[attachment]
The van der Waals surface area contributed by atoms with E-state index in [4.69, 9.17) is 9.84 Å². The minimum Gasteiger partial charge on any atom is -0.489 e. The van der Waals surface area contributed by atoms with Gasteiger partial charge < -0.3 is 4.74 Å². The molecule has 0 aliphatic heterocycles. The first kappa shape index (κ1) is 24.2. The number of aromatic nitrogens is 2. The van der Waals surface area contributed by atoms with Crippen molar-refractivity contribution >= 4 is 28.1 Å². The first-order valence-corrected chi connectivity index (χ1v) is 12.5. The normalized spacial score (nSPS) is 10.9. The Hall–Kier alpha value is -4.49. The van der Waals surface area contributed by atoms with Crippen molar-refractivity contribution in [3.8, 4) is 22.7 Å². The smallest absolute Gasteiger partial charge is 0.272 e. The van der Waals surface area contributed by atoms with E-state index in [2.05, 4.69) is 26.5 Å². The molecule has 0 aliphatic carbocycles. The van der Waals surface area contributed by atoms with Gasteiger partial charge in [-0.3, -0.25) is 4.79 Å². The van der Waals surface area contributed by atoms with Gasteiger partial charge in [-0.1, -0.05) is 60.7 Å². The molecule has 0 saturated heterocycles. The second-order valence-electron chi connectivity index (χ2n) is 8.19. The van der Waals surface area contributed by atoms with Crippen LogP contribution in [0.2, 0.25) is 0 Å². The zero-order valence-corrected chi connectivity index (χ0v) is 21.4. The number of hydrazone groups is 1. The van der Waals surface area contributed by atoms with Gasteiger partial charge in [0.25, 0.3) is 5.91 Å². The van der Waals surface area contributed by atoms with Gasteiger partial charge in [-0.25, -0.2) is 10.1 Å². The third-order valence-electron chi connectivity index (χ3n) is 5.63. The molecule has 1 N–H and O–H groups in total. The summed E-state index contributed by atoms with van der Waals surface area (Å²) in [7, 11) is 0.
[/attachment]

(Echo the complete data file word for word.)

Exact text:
The van der Waals surface area contributed by atoms with E-state index in [4.69, 9.17) is 9.84 Å². The minimum Gasteiger partial charge on any atom is -0.489 e. The van der Waals surface area contributed by atoms with Gasteiger partial charge < -0.3 is 4.74 Å². The molecule has 0 aliphatic heterocycles. The first kappa shape index (κ1) is 24.2. The number of aromatic nitrogens is 2. The van der Waals surface area contributed by atoms with Crippen molar-refractivity contribution >= 4 is 28.1 Å². The first-order valence-corrected chi connectivity index (χ1v) is 12.5. The normalized spacial score (nSPS) is 10.9. The Hall–Kier alpha value is -4.49. The van der Waals surface area contributed by atoms with Crippen molar-refractivity contribution in [3.8, 4) is 22.7 Å². The smallest absolute Gasteiger partial charge is 0.272 e. The van der Waals surface area contributed by atoms with E-state index in [2.05, 4.69) is 26.5 Å². The molecule has 0 aliphatic carbocycles. The van der Waals surface area contributed by atoms with Gasteiger partial charge in [-0.3, -0.25) is 4.79 Å². The van der Waals surface area contributed by atoms with Gasteiger partial charge in [-0.1, -0.05) is 60.7 Å². The molecule has 0 saturated heterocycles. The second-order valence-electron chi connectivity index (χ2n) is 8.19. The van der Waals surface area contributed by atoms with Crippen LogP contribution in [0.2, 0.25) is 0 Å². The zero-order valence-corrected chi connectivity index (χ0v) is 21.4. The number of hydrazone groups is 1. The van der Waals surface area contributed by atoms with Gasteiger partial charge in [0.25, 0.3) is 5.91 Å². The van der Waals surface area contributed by atoms with Gasteiger partial charge in [-0.25, -0.2) is 10.1 Å². The third-order valence-electron chi connectivity index (χ3n) is 5.63. The molecule has 1 N–H and O–H groups in total. The summed E-state index contributed by atoms with van der Waals surface area (Å²) in [7, 11) is 0.